"I am having a great holiday, am I not?" said Maggie. "Lucy is like a fairy godmother; she has turned me from a drudge into a princess in no time. I do nothing but indulge myself all day long, and she always finds out what I want before I know it myself."

"I am sure she is the happier for having you, then," said Philip. "You must be better than a whole menagerie of pets to her. And you look well. You are benefiting by the change."

Artificial conversation of this sort went on a little while, till Lucy, determined to put an end to it, exclaimed, with a good imitation of annoyance, that she had forgotten something, and was quickly out of the room.

In a moment Maggie and Philip leaned forward, and the hands were clasped again, with a look of sad contentment, like that of friends who meet in the memory of recent sorrow.

"I told my brother I wished to see you, Philip; I asked him to release me from my promise, and he consented."

Maggie, in her impulsiveness, wanted Philip to know at once the position they must hold toward each other; but she checked herself. The things that had happened since he had spoken of his love for her were so painful that she shrank from being the first to alude to them. It seemed almost like an injury toward Philip even to mention her brother,–her brother, who had insulted him. But he was thinking too entirely of her to be sensitive on any other point at that moment.

"Then we can at least be friends, Maggie? There is nothing to hinder that now?"

"Will not your father object?" said Maggie, withdrawing her hand.

"I should not give you up on any ground but your own wish, Maggie," said Philip, coloring. "There are points on which I should always resist my father, as I used to tell you. That is one."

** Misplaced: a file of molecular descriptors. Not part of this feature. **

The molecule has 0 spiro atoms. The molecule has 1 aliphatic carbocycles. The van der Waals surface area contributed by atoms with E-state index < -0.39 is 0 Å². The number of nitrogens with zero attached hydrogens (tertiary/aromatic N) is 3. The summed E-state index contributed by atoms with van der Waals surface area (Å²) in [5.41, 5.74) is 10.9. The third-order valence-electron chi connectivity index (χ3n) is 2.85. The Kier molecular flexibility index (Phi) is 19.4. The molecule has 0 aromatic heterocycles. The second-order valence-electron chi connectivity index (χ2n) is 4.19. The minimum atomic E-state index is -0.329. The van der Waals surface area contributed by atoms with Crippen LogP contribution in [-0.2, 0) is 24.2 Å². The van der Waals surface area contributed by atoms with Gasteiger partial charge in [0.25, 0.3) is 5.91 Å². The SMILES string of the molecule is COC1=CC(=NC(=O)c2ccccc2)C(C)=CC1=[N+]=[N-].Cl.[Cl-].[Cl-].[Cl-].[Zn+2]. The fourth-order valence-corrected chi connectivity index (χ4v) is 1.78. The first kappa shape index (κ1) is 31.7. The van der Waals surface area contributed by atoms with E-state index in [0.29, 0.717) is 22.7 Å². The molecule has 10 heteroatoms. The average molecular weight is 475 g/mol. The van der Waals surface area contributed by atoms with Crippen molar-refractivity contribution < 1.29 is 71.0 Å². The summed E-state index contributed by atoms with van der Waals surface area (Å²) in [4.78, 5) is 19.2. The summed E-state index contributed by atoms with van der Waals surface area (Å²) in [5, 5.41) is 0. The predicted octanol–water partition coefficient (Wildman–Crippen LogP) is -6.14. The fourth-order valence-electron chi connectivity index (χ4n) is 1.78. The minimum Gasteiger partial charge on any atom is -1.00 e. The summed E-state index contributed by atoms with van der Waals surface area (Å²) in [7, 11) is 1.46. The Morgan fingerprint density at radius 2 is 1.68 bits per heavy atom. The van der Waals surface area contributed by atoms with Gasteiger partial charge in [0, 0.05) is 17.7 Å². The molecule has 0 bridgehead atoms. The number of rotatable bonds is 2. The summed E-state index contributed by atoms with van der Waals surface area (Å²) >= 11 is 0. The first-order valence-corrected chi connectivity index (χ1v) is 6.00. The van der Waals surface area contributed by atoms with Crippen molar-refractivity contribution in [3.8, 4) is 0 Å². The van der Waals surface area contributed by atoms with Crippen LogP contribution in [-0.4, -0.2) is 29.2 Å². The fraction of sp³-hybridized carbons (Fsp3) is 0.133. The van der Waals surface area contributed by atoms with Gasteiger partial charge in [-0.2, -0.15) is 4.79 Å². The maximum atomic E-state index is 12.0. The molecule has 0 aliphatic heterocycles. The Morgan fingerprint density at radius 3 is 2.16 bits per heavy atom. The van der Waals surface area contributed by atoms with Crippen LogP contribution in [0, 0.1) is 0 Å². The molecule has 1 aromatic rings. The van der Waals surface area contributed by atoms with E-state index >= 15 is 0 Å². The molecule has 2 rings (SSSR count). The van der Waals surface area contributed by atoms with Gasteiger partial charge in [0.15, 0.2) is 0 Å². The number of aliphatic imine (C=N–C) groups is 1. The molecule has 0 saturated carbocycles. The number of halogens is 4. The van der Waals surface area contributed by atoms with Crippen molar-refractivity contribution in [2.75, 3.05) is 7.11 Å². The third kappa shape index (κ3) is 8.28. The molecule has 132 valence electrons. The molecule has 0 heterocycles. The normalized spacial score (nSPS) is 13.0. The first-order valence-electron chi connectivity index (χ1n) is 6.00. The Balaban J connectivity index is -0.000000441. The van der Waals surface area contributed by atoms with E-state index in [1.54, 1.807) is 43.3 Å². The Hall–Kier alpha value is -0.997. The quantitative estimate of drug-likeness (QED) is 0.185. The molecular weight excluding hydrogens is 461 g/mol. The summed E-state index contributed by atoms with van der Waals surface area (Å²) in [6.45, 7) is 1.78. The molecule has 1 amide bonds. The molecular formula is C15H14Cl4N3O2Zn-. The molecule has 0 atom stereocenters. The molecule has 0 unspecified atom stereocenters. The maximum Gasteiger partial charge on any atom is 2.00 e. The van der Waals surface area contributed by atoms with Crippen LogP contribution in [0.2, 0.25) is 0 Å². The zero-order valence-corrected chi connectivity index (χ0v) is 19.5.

"Then there is nothing to hinder our being friends, Philip,–seeing each other and talking to each other while I am here; I shall soon go away again. I mean to go very soon, to a new situation."

"Is that inevitable, Maggie?"

"Yes; I must not stay here long. It would unfit me for the life I must begin again at last. I can't live in dependence,–I can't live with my brother, though he is very good to me. He would like to provide for me; but that would be intolerable to me."

Philip was silent a few moments, and then said, in that high, feeble voice which with him indicated the resolute suppression of emotion,–

"Is there no other alternative, Maggie? Is that life, away from those who love you, the only one you will allow yourself to look forward to?"

"Yes, Philip," she said, looking at him pleadingly, as if she entreated him to believe that she was compelled to this course. "At least, as things are; I don't know what may be in years to come. But I begin to think there can never come much happiness to me from loving; I have always had so much pain mingled with it. I wish I could make myself a world outside it, as men do."

"Now you are returning to your old thought in a new form, Maggie,–the thought I used to combat," said Philip, with a slight tinge of bitterness. "You want to find out a mode of renunciation that will be an escape from pain. I tell you again, there is no such escape possible except by perverting or mutilating one's nature. What would become of me, if I tried to escape from pain? Scorn and cynicism would be my only opium; unless I could fall into some kind of conceited madness, and fancy myself a favorite of Heaven because I am not a favorite with men."

The bitterness had taken on some impetuosity as Philip went on speaking; the words were evidently an outlet for some immediate feeling of his own, as well as an answer to Maggie. There was a pain pressing on him at that moment. He shrank with proud delicacy from the faintest allusion to the words of love, of plighted love that had passed between them. It would have seemed to him like reminding Maggie of a promise; it would have had for him something of the baseness of compulsion. He could not dwell on the fact that he himself had not changed; for that too would have had the air of an appeal. His love for Maggie was stamped, even more than the rest of his experience, with the exaggerated sense that he was an exception,–that she, that every one, saw him in the light of an exception.

But Maggie was conscience-stricken.

"Yes, Philip," she said, with her childish contrition when he used to chide her, "you are right, I know. I do always think too much of my own feelings, and not enough of others',–not enough of yours. I had need have you always to find fault with me and teach me; so many things have come true that you used to tell me."